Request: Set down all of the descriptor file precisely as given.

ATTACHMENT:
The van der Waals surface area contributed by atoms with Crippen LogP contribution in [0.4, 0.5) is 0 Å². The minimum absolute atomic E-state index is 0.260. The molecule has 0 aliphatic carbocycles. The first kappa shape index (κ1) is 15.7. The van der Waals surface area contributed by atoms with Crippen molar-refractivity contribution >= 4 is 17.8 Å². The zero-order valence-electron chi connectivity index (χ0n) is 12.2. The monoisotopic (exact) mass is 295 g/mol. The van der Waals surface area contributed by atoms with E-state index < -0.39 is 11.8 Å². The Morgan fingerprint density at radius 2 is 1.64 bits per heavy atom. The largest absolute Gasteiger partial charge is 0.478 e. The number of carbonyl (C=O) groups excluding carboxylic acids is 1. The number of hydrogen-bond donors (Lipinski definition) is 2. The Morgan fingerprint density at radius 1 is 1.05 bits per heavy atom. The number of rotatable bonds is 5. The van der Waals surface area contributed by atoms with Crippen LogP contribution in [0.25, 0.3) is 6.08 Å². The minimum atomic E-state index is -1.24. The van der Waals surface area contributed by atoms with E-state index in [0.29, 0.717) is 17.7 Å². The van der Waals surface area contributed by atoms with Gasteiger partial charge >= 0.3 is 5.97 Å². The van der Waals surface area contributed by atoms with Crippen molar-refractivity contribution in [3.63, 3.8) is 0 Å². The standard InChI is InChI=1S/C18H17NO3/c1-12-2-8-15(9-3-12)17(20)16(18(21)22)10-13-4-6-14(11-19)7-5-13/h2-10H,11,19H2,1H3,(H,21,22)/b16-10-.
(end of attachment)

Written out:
The van der Waals surface area contributed by atoms with Crippen LogP contribution in [0.4, 0.5) is 0 Å². The minimum absolute atomic E-state index is 0.260. The molecule has 0 aliphatic carbocycles. The first kappa shape index (κ1) is 15.7. The van der Waals surface area contributed by atoms with Crippen molar-refractivity contribution >= 4 is 17.8 Å². The zero-order valence-electron chi connectivity index (χ0n) is 12.2. The monoisotopic (exact) mass is 295 g/mol. The van der Waals surface area contributed by atoms with E-state index < -0.39 is 11.8 Å². The Morgan fingerprint density at radius 2 is 1.64 bits per heavy atom. The largest absolute Gasteiger partial charge is 0.478 e. The number of carbonyl (C=O) groups excluding carboxylic acids is 1. The number of hydrogen-bond donors (Lipinski definition) is 2. The Morgan fingerprint density at radius 1 is 1.05 bits per heavy atom. The number of rotatable bonds is 5. The van der Waals surface area contributed by atoms with Crippen LogP contribution in [0.25, 0.3) is 6.08 Å². The minimum atomic E-state index is -1.24. The van der Waals surface area contributed by atoms with E-state index in [0.29, 0.717) is 17.7 Å². The van der Waals surface area contributed by atoms with Gasteiger partial charge >= 0.3 is 5.97 Å². The van der Waals surface area contributed by atoms with Crippen molar-refractivity contribution in [3.63, 3.8) is 0 Å². The standard InChI is InChI=1S/C18H17NO3/c1-12-2-8-15(9-3-12)17(20)16(18(21)22)10-13-4-6-14(11-19)7-5-13/h2-10H,11,19H2,1H3,(H,21,22)/b16-10-.